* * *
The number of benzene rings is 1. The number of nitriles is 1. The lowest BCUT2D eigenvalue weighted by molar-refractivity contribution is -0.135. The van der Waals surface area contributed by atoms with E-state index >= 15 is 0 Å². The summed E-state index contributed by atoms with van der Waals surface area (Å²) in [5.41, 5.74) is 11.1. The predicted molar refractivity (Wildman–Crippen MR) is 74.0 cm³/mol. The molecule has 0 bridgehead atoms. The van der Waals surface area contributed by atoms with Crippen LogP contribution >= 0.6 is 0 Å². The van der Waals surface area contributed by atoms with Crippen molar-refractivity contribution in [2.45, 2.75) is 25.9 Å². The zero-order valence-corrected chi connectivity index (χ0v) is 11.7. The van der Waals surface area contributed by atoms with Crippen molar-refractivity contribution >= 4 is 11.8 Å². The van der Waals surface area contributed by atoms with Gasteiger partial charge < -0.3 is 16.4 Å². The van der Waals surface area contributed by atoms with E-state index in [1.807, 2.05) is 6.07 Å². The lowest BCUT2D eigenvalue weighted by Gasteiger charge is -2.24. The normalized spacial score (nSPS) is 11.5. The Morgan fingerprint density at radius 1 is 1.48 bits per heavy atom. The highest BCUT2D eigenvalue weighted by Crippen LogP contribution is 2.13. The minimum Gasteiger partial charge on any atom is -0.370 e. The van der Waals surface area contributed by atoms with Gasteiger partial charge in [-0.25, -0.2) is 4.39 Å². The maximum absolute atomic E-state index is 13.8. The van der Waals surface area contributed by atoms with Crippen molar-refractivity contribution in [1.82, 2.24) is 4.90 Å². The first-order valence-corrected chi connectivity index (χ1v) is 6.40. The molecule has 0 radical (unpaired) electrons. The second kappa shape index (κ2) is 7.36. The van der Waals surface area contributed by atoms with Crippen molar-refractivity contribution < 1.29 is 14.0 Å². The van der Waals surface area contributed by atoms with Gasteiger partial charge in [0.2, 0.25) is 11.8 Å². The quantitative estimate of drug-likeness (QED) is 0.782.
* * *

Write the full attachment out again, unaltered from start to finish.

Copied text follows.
The number of benzene rings is 1. The number of nitriles is 1. The lowest BCUT2D eigenvalue weighted by molar-refractivity contribution is -0.135. The van der Waals surface area contributed by atoms with E-state index >= 15 is 0 Å². The summed E-state index contributed by atoms with van der Waals surface area (Å²) in [5.41, 5.74) is 11.1. The predicted molar refractivity (Wildman–Crippen MR) is 74.0 cm³/mol. The molecule has 0 bridgehead atoms. The van der Waals surface area contributed by atoms with Crippen LogP contribution >= 0.6 is 0 Å². The van der Waals surface area contributed by atoms with Crippen molar-refractivity contribution in [2.45, 2.75) is 25.9 Å². The zero-order valence-corrected chi connectivity index (χ0v) is 11.7. The van der Waals surface area contributed by atoms with Crippen molar-refractivity contribution >= 4 is 11.8 Å². The van der Waals surface area contributed by atoms with Gasteiger partial charge < -0.3 is 16.4 Å². The van der Waals surface area contributed by atoms with E-state index in [1.807, 2.05) is 6.07 Å². The lowest BCUT2D eigenvalue weighted by Gasteiger charge is -2.24. The normalized spacial score (nSPS) is 11.5. The Morgan fingerprint density at radius 1 is 1.48 bits per heavy atom. The highest BCUT2D eigenvalue weighted by Crippen LogP contribution is 2.13. The minimum Gasteiger partial charge on any atom is -0.370 e. The van der Waals surface area contributed by atoms with Gasteiger partial charge in [-0.25, -0.2) is 4.39 Å². The maximum absolute atomic E-state index is 13.8. The van der Waals surface area contributed by atoms with Crippen molar-refractivity contribution in [1.82, 2.24) is 4.90 Å². The first-order valence-corrected chi connectivity index (χ1v) is 6.40. The molecule has 0 radical (unpaired) electrons. The second kappa shape index (κ2) is 7.36. The van der Waals surface area contributed by atoms with Crippen molar-refractivity contribution < 1.29 is 14.0 Å². The van der Waals surface area contributed by atoms with Gasteiger partial charge in [0.2, 0.25) is 11.8 Å². The quantitative estimate of drug-likeness (QED) is 0.782.